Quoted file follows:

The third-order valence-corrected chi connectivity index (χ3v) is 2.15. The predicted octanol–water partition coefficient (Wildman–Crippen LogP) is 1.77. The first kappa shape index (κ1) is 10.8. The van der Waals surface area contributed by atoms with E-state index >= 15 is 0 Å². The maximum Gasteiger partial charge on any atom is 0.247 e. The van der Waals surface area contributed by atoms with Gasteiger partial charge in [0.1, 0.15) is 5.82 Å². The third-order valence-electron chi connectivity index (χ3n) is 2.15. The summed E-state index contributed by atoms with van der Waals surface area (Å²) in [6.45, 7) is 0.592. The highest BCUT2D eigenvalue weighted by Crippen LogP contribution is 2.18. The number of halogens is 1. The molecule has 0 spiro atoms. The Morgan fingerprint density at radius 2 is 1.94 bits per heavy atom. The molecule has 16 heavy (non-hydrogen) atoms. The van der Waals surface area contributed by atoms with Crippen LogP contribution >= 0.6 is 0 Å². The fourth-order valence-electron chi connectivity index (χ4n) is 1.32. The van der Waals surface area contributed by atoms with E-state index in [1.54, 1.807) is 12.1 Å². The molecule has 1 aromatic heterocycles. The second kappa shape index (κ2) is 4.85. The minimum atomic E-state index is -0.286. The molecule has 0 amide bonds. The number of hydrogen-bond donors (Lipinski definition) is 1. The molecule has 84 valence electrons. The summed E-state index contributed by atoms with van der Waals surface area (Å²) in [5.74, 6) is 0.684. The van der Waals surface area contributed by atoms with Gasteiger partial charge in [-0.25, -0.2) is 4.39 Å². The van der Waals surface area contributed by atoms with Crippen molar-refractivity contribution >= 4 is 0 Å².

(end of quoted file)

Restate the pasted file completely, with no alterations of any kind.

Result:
The third-order valence-corrected chi connectivity index (χ3v) is 2.15. The predicted octanol–water partition coefficient (Wildman–Crippen LogP) is 1.77. The first kappa shape index (κ1) is 10.8. The van der Waals surface area contributed by atoms with E-state index >= 15 is 0 Å². The maximum Gasteiger partial charge on any atom is 0.247 e. The van der Waals surface area contributed by atoms with Gasteiger partial charge in [0.1, 0.15) is 5.82 Å². The third-order valence-electron chi connectivity index (χ3n) is 2.15. The summed E-state index contributed by atoms with van der Waals surface area (Å²) in [6.45, 7) is 0.592. The highest BCUT2D eigenvalue weighted by Crippen LogP contribution is 2.18. The number of halogens is 1. The molecule has 0 spiro atoms. The Morgan fingerprint density at radius 2 is 1.94 bits per heavy atom. The molecule has 16 heavy (non-hydrogen) atoms. The van der Waals surface area contributed by atoms with Crippen LogP contribution >= 0.6 is 0 Å². The fourth-order valence-electron chi connectivity index (χ4n) is 1.32. The van der Waals surface area contributed by atoms with E-state index in [1.54, 1.807) is 12.1 Å². The molecule has 1 aromatic heterocycles. The second kappa shape index (κ2) is 4.85. The minimum atomic E-state index is -0.286. The molecule has 0 amide bonds. The number of hydrogen-bond donors (Lipinski definition) is 1. The molecule has 84 valence electrons. The summed E-state index contributed by atoms with van der Waals surface area (Å²) in [5.74, 6) is 0.684. The van der Waals surface area contributed by atoms with Gasteiger partial charge in [-0.25, -0.2) is 4.39 Å². The van der Waals surface area contributed by atoms with Crippen molar-refractivity contribution >= 4 is 0 Å².